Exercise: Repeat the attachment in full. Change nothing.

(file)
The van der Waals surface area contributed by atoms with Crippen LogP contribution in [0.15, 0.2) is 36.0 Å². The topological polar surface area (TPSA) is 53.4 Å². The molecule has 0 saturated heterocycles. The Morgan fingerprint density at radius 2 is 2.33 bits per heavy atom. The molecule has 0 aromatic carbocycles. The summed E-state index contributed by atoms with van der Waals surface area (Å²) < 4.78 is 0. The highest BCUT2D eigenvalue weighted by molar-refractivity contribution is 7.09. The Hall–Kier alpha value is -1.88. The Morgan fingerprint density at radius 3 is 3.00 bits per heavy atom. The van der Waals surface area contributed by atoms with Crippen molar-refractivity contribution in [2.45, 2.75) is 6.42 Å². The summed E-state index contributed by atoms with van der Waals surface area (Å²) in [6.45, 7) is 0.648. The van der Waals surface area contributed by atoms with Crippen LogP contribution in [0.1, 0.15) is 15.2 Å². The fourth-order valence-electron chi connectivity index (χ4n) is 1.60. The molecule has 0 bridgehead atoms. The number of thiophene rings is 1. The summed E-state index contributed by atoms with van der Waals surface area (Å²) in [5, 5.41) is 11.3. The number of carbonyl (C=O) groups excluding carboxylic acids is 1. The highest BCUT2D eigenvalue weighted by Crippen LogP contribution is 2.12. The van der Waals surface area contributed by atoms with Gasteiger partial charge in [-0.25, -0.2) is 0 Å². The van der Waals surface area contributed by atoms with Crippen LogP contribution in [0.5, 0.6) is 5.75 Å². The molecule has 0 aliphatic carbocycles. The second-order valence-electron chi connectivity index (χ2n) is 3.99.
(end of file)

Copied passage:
The van der Waals surface area contributed by atoms with Crippen LogP contribution in [0.15, 0.2) is 36.0 Å². The topological polar surface area (TPSA) is 53.4 Å². The molecule has 0 saturated heterocycles. The Morgan fingerprint density at radius 2 is 2.33 bits per heavy atom. The molecule has 0 aromatic carbocycles. The summed E-state index contributed by atoms with van der Waals surface area (Å²) < 4.78 is 0. The highest BCUT2D eigenvalue weighted by molar-refractivity contribution is 7.09. The Hall–Kier alpha value is -1.88. The Morgan fingerprint density at radius 3 is 3.00 bits per heavy atom. The van der Waals surface area contributed by atoms with Crippen molar-refractivity contribution in [2.45, 2.75) is 6.42 Å². The summed E-state index contributed by atoms with van der Waals surface area (Å²) in [6.45, 7) is 0.648. The van der Waals surface area contributed by atoms with Crippen LogP contribution in [0.1, 0.15) is 15.2 Å². The fourth-order valence-electron chi connectivity index (χ4n) is 1.60. The molecule has 0 bridgehead atoms. The number of thiophene rings is 1. The summed E-state index contributed by atoms with van der Waals surface area (Å²) in [5, 5.41) is 11.3. The number of carbonyl (C=O) groups excluding carboxylic acids is 1. The highest BCUT2D eigenvalue weighted by Crippen LogP contribution is 2.12. The van der Waals surface area contributed by atoms with Gasteiger partial charge in [-0.25, -0.2) is 0 Å². The van der Waals surface area contributed by atoms with Crippen LogP contribution in [0.5, 0.6) is 5.75 Å². The molecule has 0 aliphatic carbocycles. The second-order valence-electron chi connectivity index (χ2n) is 3.99.